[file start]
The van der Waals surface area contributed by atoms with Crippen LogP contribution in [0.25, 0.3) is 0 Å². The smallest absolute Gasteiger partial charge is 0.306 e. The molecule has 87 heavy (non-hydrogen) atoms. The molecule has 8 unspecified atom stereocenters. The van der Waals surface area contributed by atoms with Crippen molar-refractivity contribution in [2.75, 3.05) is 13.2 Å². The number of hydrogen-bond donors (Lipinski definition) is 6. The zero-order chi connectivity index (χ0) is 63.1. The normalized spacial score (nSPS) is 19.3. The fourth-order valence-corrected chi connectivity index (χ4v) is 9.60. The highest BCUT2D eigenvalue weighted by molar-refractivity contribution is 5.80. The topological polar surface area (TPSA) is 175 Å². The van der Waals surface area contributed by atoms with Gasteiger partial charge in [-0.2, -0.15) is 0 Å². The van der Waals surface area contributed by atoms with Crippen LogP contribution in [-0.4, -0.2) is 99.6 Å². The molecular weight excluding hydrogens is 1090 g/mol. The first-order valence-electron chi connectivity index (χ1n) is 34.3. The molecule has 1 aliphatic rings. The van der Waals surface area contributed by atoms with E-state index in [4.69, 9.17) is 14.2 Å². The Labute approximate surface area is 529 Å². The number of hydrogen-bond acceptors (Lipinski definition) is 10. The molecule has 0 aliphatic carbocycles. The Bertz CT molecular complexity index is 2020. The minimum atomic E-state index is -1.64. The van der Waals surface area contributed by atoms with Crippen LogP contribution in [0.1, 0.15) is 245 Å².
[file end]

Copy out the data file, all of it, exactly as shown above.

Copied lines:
The van der Waals surface area contributed by atoms with Crippen LogP contribution in [0.25, 0.3) is 0 Å². The smallest absolute Gasteiger partial charge is 0.306 e. The molecule has 87 heavy (non-hydrogen) atoms. The molecule has 8 unspecified atom stereocenters. The van der Waals surface area contributed by atoms with Crippen molar-refractivity contribution in [2.75, 3.05) is 13.2 Å². The number of hydrogen-bond donors (Lipinski definition) is 6. The zero-order chi connectivity index (χ0) is 63.1. The normalized spacial score (nSPS) is 19.3. The fourth-order valence-corrected chi connectivity index (χ4v) is 9.60. The highest BCUT2D eigenvalue weighted by molar-refractivity contribution is 5.80. The topological polar surface area (TPSA) is 175 Å². The van der Waals surface area contributed by atoms with Gasteiger partial charge in [-0.2, -0.15) is 0 Å². The van der Waals surface area contributed by atoms with Crippen LogP contribution in [-0.4, -0.2) is 99.6 Å². The molecular weight excluding hydrogens is 1090 g/mol. The first-order valence-electron chi connectivity index (χ1n) is 34.3. The molecule has 1 aliphatic rings. The van der Waals surface area contributed by atoms with E-state index in [4.69, 9.17) is 14.2 Å². The Labute approximate surface area is 529 Å². The number of hydrogen-bond acceptors (Lipinski definition) is 10. The molecule has 0 aliphatic carbocycles. The Bertz CT molecular complexity index is 2020. The minimum atomic E-state index is -1.64. The van der Waals surface area contributed by atoms with Crippen LogP contribution in [0.1, 0.15) is 245 Å².